Obviously there is some speed at which change occurs, and there is some corresponding cutoff point where too much information is lost. But again, we can't be certain, due to having no evidence, that the cutoff point is after the time Ruhlen is working with.

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I'm just repeating myself here, and I don't know how else to say it. jkpate provides an excellent summary of the problem in information theoretic terms. The way we do historical reconstruction is by postulating intermediate nodes in a Markov transformation chain and then comparing the resulting power of explanation against the possibility that the observed similarities came about by chance. Thanks to the techniques that jkpate talks about, we've been able to quantify this increasingly well over the last few decades (with the lovely consequence that we can now trace fainter lineages than ever before), but the core principles at stake here are as old as the hills. Heck, it was in exactly these terms that Saussure got this whole field started with his postulated (and later vindicated) laryngeal consonants.
Fine. And you have not given any indication whether a cutoff point is at 5,000, 20,000 or 50,000 years ago.
Therefore, whether or not Ruhlen is doing it correctly, we might be able to reconstruct languages that are 100,000 years old. It's highly implausible, but there's no concrete evidence against that.

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A critique of Ruhlen in scientific terms is simply that his conclusions are not the product of a scientific methodology. He's not, in short, doing what the bolded sentence above requires. Instead, he's gazing at a bowl of tea leaves and telling the world what he sees. He simply does not have access to the information necessary to make the claims he's making.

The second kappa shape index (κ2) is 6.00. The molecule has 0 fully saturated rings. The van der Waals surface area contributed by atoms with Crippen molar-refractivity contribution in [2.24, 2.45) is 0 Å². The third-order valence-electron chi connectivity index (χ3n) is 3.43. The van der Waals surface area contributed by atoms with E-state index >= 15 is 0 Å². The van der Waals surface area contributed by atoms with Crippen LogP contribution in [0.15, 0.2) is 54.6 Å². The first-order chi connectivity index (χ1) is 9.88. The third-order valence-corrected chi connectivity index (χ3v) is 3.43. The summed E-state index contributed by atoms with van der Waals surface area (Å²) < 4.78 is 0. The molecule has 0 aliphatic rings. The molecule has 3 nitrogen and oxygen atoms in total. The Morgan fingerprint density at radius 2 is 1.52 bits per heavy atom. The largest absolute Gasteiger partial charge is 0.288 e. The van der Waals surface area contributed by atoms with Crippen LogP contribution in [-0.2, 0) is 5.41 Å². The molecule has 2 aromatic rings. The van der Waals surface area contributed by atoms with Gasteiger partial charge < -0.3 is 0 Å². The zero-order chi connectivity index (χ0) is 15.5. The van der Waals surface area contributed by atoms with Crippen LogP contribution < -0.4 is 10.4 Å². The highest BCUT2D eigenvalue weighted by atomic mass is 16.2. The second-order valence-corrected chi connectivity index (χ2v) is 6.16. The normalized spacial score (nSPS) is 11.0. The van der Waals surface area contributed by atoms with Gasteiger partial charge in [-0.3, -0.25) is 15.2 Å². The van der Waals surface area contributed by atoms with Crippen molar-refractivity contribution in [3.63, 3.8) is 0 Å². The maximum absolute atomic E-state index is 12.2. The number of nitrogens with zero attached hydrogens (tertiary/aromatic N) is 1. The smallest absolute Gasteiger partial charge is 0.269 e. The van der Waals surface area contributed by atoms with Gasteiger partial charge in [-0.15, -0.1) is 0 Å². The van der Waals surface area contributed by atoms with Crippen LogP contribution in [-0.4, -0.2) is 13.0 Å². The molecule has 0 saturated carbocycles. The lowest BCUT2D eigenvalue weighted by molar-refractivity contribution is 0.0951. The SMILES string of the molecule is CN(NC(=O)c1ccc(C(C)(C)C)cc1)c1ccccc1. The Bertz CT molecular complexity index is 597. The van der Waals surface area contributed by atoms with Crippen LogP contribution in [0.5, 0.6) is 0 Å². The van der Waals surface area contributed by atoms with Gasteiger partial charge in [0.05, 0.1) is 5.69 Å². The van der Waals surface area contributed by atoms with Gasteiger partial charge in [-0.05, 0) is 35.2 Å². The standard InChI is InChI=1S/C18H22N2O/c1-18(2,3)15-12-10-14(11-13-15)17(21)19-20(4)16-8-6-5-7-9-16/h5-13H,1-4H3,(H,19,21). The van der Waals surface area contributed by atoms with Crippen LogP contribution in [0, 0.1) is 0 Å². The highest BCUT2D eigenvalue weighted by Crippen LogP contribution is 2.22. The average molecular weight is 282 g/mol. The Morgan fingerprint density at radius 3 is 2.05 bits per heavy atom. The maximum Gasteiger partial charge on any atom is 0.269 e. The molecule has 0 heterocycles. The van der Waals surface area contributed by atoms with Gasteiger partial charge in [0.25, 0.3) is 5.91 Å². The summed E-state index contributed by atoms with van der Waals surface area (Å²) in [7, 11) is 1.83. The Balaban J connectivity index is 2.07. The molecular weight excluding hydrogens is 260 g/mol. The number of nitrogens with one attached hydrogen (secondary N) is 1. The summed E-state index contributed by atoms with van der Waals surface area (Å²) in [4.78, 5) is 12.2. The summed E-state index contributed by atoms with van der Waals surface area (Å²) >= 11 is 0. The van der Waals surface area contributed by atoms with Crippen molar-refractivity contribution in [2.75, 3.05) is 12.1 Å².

This I agree with. And this has nothing to do with him doing it "too early" or any of the major complaints I've seen against him. It's just that he's doing it the wrong way. I think almost everyone can agree on that: his methodology is not rigorous and skips steps.

I think I've confused the matter by not making it clear that I'm talking about possible time depths for comparison, not whether Ruhlen is actually using the best methodology. (Still, Ruhlen's methodology is just fine for showing that, say, English and Swedish are related. So it still would be nice to have a metric to show just how far back that methodology can go.)

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Nonsense. I pointed you towards Juliette Blevens and George van Driem, and told you very specifically that Anthony Fox's work on chain shifts in the history of reconstruction should fill in a critical piece that you seem to be missing. I'm happy to provide more, but first I'd have to know why those didn't work for you as starting places.
Hm, ok. My fault-- you did mention a couple names. I'll check out their CVs when I have some time.
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Offline MalFet

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Re: Bengtson & Ruhlen, Global Etymology
« Reply #48 on: June 26, 2014, 08:57:14 PM »
Fine. And you have not given any indication whether a cutoff point is at 5,000, 20,000 or 50,000 years ago.

This is where I either start pulling my hair out or letting go of this thread. I hope I have the good sense to do the latter.